The news is full of bankruptcies at shoot-and-ship plastics processors, particularly those who serve the price-focused automotive industry. But if you have a specialty, business is great. Take for example, Micromold Products of Yonkers, NY, which specializes in production of PTFE and PVDF parts for handling of corrosive liquids. There’s technology in the design as well as in the handling of the materials. Two patents for fluid handling show the trend. PTFE, either compression molded or formed from shapes, replace glass, which is extremely brittle, inflexible, and subject to manufacturing imperfections. Other proprietary technology is used in the fusion process. PTFE has a high coefficient of expansion and the lowest coefficient of friction of any known solid material. Micromold was started in 1950 by a former scientist at DuPont, where PTFE was commercialized as Teflon. One thing interesting about Micromold: Despite its name, it does no injection molding. Why the name? “That’s lost in the mists of time,” laughs Claude Berman, engineering manager. Micromold’s sales are up about 30 per cent in the past three years.
An MIT research team has invented what they see as a solution to the need for biodegradable 3D-printable materials made from something besides petroleum-based sources: a water-based robotic additive extrusion method that makes objects from biodegradable hydrogel composites.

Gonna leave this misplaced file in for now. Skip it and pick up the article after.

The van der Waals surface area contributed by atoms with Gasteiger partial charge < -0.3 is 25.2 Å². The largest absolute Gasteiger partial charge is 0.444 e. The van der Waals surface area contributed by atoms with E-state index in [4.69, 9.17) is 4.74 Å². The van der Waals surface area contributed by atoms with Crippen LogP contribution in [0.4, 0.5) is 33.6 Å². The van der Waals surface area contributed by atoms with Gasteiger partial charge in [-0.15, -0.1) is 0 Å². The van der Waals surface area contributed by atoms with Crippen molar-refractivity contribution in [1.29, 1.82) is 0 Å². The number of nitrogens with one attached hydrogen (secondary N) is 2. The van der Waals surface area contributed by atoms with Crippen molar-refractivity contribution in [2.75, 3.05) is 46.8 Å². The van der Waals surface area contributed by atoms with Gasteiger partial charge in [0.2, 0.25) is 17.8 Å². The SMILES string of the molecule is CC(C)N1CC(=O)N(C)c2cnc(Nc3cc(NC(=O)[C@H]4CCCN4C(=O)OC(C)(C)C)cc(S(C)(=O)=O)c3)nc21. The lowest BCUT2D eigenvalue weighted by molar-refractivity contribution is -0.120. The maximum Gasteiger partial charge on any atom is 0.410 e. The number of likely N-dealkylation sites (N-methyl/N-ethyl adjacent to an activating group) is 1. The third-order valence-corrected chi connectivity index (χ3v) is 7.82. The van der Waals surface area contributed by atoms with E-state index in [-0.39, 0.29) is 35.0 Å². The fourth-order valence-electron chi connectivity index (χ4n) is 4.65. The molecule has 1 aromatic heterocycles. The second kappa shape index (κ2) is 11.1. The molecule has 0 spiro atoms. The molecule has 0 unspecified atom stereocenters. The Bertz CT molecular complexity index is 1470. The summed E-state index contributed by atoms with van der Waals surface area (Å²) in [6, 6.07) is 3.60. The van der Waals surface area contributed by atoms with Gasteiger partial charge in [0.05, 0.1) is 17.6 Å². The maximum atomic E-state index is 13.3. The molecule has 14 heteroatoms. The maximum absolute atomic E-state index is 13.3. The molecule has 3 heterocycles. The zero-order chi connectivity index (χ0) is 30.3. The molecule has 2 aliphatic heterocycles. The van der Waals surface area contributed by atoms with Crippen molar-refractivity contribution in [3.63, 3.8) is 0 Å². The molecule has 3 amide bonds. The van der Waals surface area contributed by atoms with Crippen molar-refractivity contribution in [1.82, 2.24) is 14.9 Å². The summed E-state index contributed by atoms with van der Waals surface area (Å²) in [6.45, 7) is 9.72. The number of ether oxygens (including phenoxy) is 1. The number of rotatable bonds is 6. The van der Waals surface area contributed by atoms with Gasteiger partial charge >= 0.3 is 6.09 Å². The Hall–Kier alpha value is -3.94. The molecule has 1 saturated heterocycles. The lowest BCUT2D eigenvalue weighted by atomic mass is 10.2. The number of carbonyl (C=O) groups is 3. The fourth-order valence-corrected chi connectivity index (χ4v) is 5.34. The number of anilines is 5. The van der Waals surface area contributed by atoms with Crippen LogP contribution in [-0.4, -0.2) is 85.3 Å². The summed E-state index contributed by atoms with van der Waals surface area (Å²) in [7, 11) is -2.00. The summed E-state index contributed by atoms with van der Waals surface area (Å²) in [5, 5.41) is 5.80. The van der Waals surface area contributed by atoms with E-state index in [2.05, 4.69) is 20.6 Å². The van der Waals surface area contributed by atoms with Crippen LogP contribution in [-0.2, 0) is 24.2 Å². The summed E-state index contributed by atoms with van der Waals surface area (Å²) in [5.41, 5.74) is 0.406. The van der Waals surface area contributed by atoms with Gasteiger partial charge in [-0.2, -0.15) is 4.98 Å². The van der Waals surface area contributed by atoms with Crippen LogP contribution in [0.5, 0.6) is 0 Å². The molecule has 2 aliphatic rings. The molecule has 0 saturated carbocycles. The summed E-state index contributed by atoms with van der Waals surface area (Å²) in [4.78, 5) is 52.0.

Alcoa has unveiled a new manufacturing and materials technology for making aluminum sheet, aimed especially at automotive, industrial, and packaging applications. If all its claims are true, this is a major breakthrough, and may convince more automotive engineers to use aluminum.
NASA has just installed a giant robot to help in its research on composite aerospace materials, like those used for the Orion spacecraft. The agency wants to shave the time it takes to get composites through design, test, and manufacturing stages.
The European Space Agency (ESA) is working with architects Foster + Partners to test the possibility of using lunar regolith, or moon rocks, and 3D printing to make structures for use on the moon. A new video shows some cool animations of a hypothetical lunar mission that carries out this vision.
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